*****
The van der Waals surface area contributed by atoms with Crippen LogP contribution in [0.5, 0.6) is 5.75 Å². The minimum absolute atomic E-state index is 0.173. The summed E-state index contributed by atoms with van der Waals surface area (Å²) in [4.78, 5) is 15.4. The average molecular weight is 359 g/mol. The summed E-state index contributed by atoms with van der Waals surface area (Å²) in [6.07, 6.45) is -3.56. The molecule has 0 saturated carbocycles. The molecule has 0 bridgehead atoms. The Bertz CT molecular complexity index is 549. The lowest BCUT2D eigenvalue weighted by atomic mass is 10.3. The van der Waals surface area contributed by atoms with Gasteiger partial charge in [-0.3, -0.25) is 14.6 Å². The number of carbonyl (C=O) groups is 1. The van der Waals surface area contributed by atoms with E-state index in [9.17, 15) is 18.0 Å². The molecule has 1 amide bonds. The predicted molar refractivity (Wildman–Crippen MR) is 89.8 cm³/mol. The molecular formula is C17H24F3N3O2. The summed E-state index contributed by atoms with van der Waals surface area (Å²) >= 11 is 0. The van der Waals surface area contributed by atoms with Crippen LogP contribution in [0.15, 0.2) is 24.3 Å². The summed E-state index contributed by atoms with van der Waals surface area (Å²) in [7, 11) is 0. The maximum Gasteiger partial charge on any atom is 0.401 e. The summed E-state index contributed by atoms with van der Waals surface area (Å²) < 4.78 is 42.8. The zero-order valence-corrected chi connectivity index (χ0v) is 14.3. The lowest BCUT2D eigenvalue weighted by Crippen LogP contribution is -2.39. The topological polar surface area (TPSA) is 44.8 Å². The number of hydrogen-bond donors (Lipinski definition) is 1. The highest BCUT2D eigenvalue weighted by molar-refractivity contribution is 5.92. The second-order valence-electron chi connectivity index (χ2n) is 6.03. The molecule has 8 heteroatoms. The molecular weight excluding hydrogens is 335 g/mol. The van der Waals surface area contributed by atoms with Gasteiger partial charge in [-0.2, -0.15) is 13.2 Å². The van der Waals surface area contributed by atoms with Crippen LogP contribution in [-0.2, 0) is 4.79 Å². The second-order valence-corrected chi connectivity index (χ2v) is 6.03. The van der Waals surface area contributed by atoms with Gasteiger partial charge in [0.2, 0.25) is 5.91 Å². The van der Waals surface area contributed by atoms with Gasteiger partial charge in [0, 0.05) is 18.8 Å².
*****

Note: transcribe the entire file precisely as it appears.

The van der Waals surface area contributed by atoms with Crippen LogP contribution in [0.5, 0.6) is 5.75 Å². The minimum absolute atomic E-state index is 0.173. The summed E-state index contributed by atoms with van der Waals surface area (Å²) in [4.78, 5) is 15.4. The average molecular weight is 359 g/mol. The summed E-state index contributed by atoms with van der Waals surface area (Å²) in [6.07, 6.45) is -3.56. The molecule has 0 saturated carbocycles. The molecule has 0 bridgehead atoms. The Bertz CT molecular complexity index is 549. The lowest BCUT2D eigenvalue weighted by atomic mass is 10.3. The van der Waals surface area contributed by atoms with Gasteiger partial charge in [-0.3, -0.25) is 14.6 Å². The number of carbonyl (C=O) groups is 1. The van der Waals surface area contributed by atoms with E-state index in [9.17, 15) is 18.0 Å². The molecule has 1 amide bonds. The predicted molar refractivity (Wildman–Crippen MR) is 89.8 cm³/mol. The molecular formula is C17H24F3N3O2. The summed E-state index contributed by atoms with van der Waals surface area (Å²) >= 11 is 0. The van der Waals surface area contributed by atoms with Crippen LogP contribution in [0.15, 0.2) is 24.3 Å². The summed E-state index contributed by atoms with van der Waals surface area (Å²) in [7, 11) is 0. The maximum Gasteiger partial charge on any atom is 0.401 e. The summed E-state index contributed by atoms with van der Waals surface area (Å²) < 4.78 is 42.8. The zero-order valence-corrected chi connectivity index (χ0v) is 14.3. The lowest BCUT2D eigenvalue weighted by Crippen LogP contribution is -2.39. The topological polar surface area (TPSA) is 44.8 Å². The number of hydrogen-bond donors (Lipinski definition) is 1. The highest BCUT2D eigenvalue weighted by molar-refractivity contribution is 5.92. The second-order valence-electron chi connectivity index (χ2n) is 6.03. The molecule has 8 heteroatoms. The molecular weight excluding hydrogens is 335 g/mol. The van der Waals surface area contributed by atoms with Gasteiger partial charge in [-0.2, -0.15) is 13.2 Å². The van der Waals surface area contributed by atoms with Crippen LogP contribution in [-0.2, 0) is 4.79 Å². The second-order valence-corrected chi connectivity index (χ2v) is 6.03. The van der Waals surface area contributed by atoms with Gasteiger partial charge in [0.2, 0.25) is 5.91 Å². The van der Waals surface area contributed by atoms with Gasteiger partial charge in [0, 0.05) is 18.8 Å².